Hong Kong’s regulators must simplify an onerous account-opening process that unfairly disadvantages Chinese high-net-worth investors (HNWIs) if they are to maximise the city’s potential for wealth management, according to Hong Kong's Private Wealth Management Association (PWMA).

Wendy Tsang, vice chair of the PWMA, said the industry body has asked the Securities and Futures Commission (SFC) and the Hong Kong Monetary Authority (HKMA) how to ease the level of registration that Chinese HNWIs need to go through to open an account in Hong Kong, a process known as on-boarding.

“One of the things we have been talking about is the cross-border account-opening issue. It’s not always easy [to bring on new mainland Chinese clients] because there are a lot of onboarding regulatory requirements,” noted Tsang.

By doing so, Hong Kong could underline its appeal as a wealth management centre, she said. Next to Japan, China has the most HNWIs (those with $1 million-plus in investable assets) in Asia Pacific. According to the latest Capgemini World Wealth Report, China’s HNW population grew by 16% to slightly over a million people in 2015.

“We would like to work with regulators in reviewing onboarding procedures in Hong Kong and, at the same time, explore how we can allow qualified clients come on board more efficiently,” Tsang added.

While private banking heads in Hong Kong understand the need for implementing know-your-customer (KYC) and anti-money-laundering (AML) requirements, Tsang believes the onboarding process often puts Chinese applicants at a disadvantage.

For instance, while the onboarding of new clients takes between three to six months, mainland HNWIs are more likely to fall into the “six-month segment”. Tsang offered no specific reason for why Chinese clients had to endure the lengthy approval process. But it appears private banks and regulators are particularly cautious when it comes to assessing how Chinese HNWI applicants gained their wealth.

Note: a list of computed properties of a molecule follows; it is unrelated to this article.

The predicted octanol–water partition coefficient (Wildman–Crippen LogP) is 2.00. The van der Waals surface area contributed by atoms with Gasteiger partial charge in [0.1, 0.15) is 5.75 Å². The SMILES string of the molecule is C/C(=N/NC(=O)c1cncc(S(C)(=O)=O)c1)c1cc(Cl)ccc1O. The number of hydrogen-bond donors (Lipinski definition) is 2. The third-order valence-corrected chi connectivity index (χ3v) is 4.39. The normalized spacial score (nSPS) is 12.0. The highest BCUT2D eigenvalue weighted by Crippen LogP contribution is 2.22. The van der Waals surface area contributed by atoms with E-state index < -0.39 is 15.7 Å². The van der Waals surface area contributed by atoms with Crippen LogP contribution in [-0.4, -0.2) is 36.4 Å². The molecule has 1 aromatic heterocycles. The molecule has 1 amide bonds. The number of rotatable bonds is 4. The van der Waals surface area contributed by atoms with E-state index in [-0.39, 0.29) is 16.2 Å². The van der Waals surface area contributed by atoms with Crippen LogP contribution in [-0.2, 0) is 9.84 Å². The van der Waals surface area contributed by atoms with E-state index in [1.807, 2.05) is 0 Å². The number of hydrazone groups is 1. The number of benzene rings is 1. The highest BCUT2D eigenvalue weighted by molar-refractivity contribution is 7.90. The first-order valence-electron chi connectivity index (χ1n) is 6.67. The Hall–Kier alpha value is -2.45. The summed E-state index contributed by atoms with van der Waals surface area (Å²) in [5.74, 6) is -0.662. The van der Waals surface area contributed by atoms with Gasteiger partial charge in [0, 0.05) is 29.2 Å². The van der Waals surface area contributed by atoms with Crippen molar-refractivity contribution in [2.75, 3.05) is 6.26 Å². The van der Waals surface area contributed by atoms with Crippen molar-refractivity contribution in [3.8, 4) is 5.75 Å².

However, Tsang argued the level of regulation had become overly zealous, making for a difficult onboarding process for Chinese wealthy individuals. “We want the regulators to review the client onboarding procedure in Hong Kong and allow those qualified Chinese clients to be able to open accounts in Hong Kong more efficiently,” she said.

“It is important for regulators – when they are bearing in mind the protection of the client, when they are bearing in mind the requirements for AML – to also think about the client experience, because nobody wants to feel they are being suspected of [money laundering]. I think that they [the regulators] have to strike a balance,” she added.

Targeted approach

Tsang said the PWMA has offered several ideas for how the regulators can simplify the onboarding process, including a more targeted approach in segmenting clients.

One example was for private banks to segment clients according to risks. Tsang declined to provide more details about this approach, noting that discussions were still under way with no guaranteed final outcome.

She hopes Hong Kong’s regulators will shed more light on this during the PWMA’s inaugural Wealth Management Summit in September.

The ability to onboard Chinese HNWIs could play a pivotal role in the competition between Hong Kong and Singapore to be Asia's leading wealth management hub. Tsang offered her own view about which has the key advantage.

“Hong Kong and Singapore are both prominent financial centres. Because of their geographical locations, Singapore tends to cover Southeast Asia, while Hong Kong covers Northeast Asia," she said. "But when you think about the opportunity for future growth and development, I think Hong Kong has an advantage owing to its geographical and social proximity to [mainland] China."

PWMA was established in Hong Kong in September 2013 to help maintain Hong Kong’s competitiveness as a major financial centre. The chair of PWMA is Amy Lo, head of Greater China at UBS Wealth Management. Tsang, who is vice chair, is also head of private banking at Bank of China (Hong Kong).